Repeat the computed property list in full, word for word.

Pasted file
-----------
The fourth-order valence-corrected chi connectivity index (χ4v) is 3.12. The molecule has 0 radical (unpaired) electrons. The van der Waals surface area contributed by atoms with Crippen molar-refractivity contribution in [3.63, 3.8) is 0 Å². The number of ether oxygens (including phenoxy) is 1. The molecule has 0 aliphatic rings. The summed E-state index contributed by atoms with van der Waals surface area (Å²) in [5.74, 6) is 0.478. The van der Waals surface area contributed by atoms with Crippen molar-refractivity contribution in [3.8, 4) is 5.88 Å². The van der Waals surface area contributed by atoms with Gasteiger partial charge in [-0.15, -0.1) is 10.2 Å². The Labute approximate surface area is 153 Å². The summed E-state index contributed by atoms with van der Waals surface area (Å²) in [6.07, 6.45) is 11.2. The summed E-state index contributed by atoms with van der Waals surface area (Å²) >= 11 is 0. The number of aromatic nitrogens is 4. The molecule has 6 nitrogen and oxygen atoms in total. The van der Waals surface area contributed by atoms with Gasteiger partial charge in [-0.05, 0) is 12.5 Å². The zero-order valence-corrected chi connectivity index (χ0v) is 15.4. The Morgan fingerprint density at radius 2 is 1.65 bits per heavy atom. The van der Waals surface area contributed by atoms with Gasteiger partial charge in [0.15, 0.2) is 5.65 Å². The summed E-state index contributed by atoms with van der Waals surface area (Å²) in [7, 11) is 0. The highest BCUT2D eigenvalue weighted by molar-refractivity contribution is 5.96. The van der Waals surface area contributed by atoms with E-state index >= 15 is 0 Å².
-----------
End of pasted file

The fourth-order valence-corrected chi connectivity index (χ4v) is 3.12. The molecule has 0 radical (unpaired) electrons. The van der Waals surface area contributed by atoms with Crippen molar-refractivity contribution in [3.63, 3.8) is 0 Å². The number of ether oxygens (including phenoxy) is 1. The molecule has 0 aliphatic rings. The summed E-state index contributed by atoms with van der Waals surface area (Å²) in [5.74, 6) is 0.478. The van der Waals surface area contributed by atoms with Crippen molar-refractivity contribution in [3.8, 4) is 5.88 Å². The van der Waals surface area contributed by atoms with Gasteiger partial charge in [-0.15, -0.1) is 10.2 Å². The Labute approximate surface area is 153 Å². The summed E-state index contributed by atoms with van der Waals surface area (Å²) in [6.07, 6.45) is 11.2. The summed E-state index contributed by atoms with van der Waals surface area (Å²) >= 11 is 0. The number of aromatic nitrogens is 4. The molecule has 6 nitrogen and oxygen atoms in total. The van der Waals surface area contributed by atoms with Gasteiger partial charge in [-0.05, 0) is 12.5 Å². The zero-order valence-corrected chi connectivity index (χ0v) is 15.4. The Morgan fingerprint density at radius 2 is 1.65 bits per heavy atom. The van der Waals surface area contributed by atoms with Gasteiger partial charge in [0.15, 0.2) is 5.65 Å². The summed E-state index contributed by atoms with van der Waals surface area (Å²) in [7, 11) is 0. The highest BCUT2D eigenvalue weighted by molar-refractivity contribution is 5.96. The van der Waals surface area contributed by atoms with E-state index >= 15 is 0 Å².